The first time I saw two people kissing quite passionately at the train station. I was like... um, I'm no longer in Nigeria. I actually grew up in Lagos and Abuja. Nigerians are passionate people. But still, it is quite alien to see that much abandon by a train station.  In Nigeria, you might still have a few shocked people by that degree of display of public affection. Not anymore having lived in England for nine years.

How did you adjust, bring it all together—a new extrovert culture and your innate conservatism?
I'm not conservative at all. I'm quite open-minded and things rarely shock me. But that was a culture shock to me because it's not often seen in Nigeria.

Amaka’s debut novel Melodies of Love is now out on online eBooks retailers and in paperback. 

“There are excellent reviews and it portrays a bright and vibrant Africa that unfortunately is not always portrayed by the media. Excellent five-star reviews on Amazon as well.”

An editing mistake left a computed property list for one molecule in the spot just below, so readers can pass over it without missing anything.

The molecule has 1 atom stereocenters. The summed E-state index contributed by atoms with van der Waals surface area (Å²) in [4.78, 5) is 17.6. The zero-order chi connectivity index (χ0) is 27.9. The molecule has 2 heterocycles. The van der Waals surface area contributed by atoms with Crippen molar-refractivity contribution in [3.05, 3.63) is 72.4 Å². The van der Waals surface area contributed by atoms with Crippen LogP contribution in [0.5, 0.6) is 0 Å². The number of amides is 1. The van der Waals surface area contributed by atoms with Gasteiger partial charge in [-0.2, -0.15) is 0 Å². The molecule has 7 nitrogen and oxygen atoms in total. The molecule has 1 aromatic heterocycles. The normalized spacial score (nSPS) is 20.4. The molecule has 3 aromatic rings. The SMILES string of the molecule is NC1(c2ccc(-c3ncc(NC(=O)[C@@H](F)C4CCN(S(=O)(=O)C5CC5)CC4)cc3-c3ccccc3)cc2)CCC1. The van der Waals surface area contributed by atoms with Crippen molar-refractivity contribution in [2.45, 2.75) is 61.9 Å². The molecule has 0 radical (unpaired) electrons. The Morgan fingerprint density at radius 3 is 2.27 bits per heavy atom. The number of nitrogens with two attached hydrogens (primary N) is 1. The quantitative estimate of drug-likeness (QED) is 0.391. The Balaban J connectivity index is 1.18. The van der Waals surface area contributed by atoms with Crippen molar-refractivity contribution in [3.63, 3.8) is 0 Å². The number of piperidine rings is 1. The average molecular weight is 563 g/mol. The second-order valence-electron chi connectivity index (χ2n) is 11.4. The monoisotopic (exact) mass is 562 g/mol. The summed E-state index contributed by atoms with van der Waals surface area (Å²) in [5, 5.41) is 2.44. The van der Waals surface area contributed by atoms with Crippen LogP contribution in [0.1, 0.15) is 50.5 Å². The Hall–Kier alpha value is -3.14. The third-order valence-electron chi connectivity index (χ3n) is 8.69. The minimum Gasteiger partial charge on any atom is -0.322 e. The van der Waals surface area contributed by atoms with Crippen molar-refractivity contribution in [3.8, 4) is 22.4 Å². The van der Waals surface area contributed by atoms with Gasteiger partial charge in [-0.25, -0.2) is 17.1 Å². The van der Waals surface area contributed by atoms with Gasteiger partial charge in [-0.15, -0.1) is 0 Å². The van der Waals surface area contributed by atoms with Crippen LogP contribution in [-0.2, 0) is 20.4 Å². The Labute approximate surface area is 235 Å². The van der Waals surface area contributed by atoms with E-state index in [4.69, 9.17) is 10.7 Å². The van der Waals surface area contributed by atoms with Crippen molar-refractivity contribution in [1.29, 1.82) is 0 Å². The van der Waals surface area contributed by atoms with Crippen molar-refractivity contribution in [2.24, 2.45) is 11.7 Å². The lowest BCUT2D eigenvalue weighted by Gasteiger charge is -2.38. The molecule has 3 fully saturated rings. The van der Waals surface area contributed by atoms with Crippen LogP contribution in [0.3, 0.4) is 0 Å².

Does your book address passion in a suggestive manner or is it laid bare?

It does address passion in both a suggestive way and in a scene, laid bare. Nigerians are passionate people. The way we talk, act, and love. We just probably do it less in public.

Does sex between the pages worry you as a Mom?

Not really. Sex is an important part of life and health. At some point, we will have some experience with it

As a medical doctor, you'd recommend teenage girls read your new book?

I'm a family doctor. Yes, it is a sweet love story. I addressed sexually transmitted diseases (STDs) and ensured the characters discussed healthy sexual activity with protection.